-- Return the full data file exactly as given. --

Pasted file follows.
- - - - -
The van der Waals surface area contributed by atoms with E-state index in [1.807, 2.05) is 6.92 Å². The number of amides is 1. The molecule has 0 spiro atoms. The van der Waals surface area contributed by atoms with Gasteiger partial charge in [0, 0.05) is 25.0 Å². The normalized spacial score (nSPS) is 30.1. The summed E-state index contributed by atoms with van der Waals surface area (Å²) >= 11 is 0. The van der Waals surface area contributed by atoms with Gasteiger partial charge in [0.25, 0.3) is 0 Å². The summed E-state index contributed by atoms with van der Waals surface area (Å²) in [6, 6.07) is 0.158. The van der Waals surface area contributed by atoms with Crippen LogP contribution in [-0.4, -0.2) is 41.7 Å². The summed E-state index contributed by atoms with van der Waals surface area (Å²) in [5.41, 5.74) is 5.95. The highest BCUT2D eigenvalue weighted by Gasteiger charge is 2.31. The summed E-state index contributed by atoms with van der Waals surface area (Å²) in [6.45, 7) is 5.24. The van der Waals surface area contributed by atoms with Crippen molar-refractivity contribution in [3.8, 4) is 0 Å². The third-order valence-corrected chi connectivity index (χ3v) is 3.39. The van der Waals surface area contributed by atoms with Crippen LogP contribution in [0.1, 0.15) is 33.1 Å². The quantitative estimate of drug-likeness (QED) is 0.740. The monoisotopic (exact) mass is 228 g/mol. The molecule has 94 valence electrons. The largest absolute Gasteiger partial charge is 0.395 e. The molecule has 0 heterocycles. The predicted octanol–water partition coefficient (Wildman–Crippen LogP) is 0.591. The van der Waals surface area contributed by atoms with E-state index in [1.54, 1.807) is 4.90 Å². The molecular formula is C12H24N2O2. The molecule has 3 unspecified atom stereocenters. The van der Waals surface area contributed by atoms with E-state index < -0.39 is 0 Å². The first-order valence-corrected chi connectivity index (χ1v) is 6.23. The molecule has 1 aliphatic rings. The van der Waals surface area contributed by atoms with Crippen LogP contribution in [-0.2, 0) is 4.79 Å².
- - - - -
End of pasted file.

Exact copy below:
The van der Waals surface area contributed by atoms with E-state index in [1.807, 2.05) is 6.92 Å². The number of amides is 1. The molecule has 0 spiro atoms. The van der Waals surface area contributed by atoms with Gasteiger partial charge in [0, 0.05) is 25.0 Å². The normalized spacial score (nSPS) is 30.1. The summed E-state index contributed by atoms with van der Waals surface area (Å²) >= 11 is 0. The van der Waals surface area contributed by atoms with Gasteiger partial charge in [0.25, 0.3) is 0 Å². The summed E-state index contributed by atoms with van der Waals surface area (Å²) in [6, 6.07) is 0.158. The van der Waals surface area contributed by atoms with Crippen LogP contribution in [-0.4, -0.2) is 41.7 Å². The summed E-state index contributed by atoms with van der Waals surface area (Å²) in [5.41, 5.74) is 5.95. The highest BCUT2D eigenvalue weighted by Gasteiger charge is 2.31. The summed E-state index contributed by atoms with van der Waals surface area (Å²) in [6.45, 7) is 5.24. The van der Waals surface area contributed by atoms with Crippen molar-refractivity contribution in [3.8, 4) is 0 Å². The third-order valence-corrected chi connectivity index (χ3v) is 3.39. The van der Waals surface area contributed by atoms with Crippen LogP contribution in [0.1, 0.15) is 33.1 Å². The quantitative estimate of drug-likeness (QED) is 0.740. The monoisotopic (exact) mass is 228 g/mol. The molecule has 94 valence electrons. The largest absolute Gasteiger partial charge is 0.395 e. The molecule has 0 heterocycles. The predicted octanol–water partition coefficient (Wildman–Crippen LogP) is 0.591. The van der Waals surface area contributed by atoms with E-state index in [1.54, 1.807) is 4.90 Å². The molecular formula is C12H24N2O2. The molecule has 3 unspecified atom stereocenters. The van der Waals surface area contributed by atoms with E-state index < -0.39 is 0 Å². The first-order valence-corrected chi connectivity index (χ1v) is 6.23. The molecule has 1 aliphatic rings. The van der Waals surface area contributed by atoms with Crippen LogP contribution in [-0.2, 0) is 4.79 Å².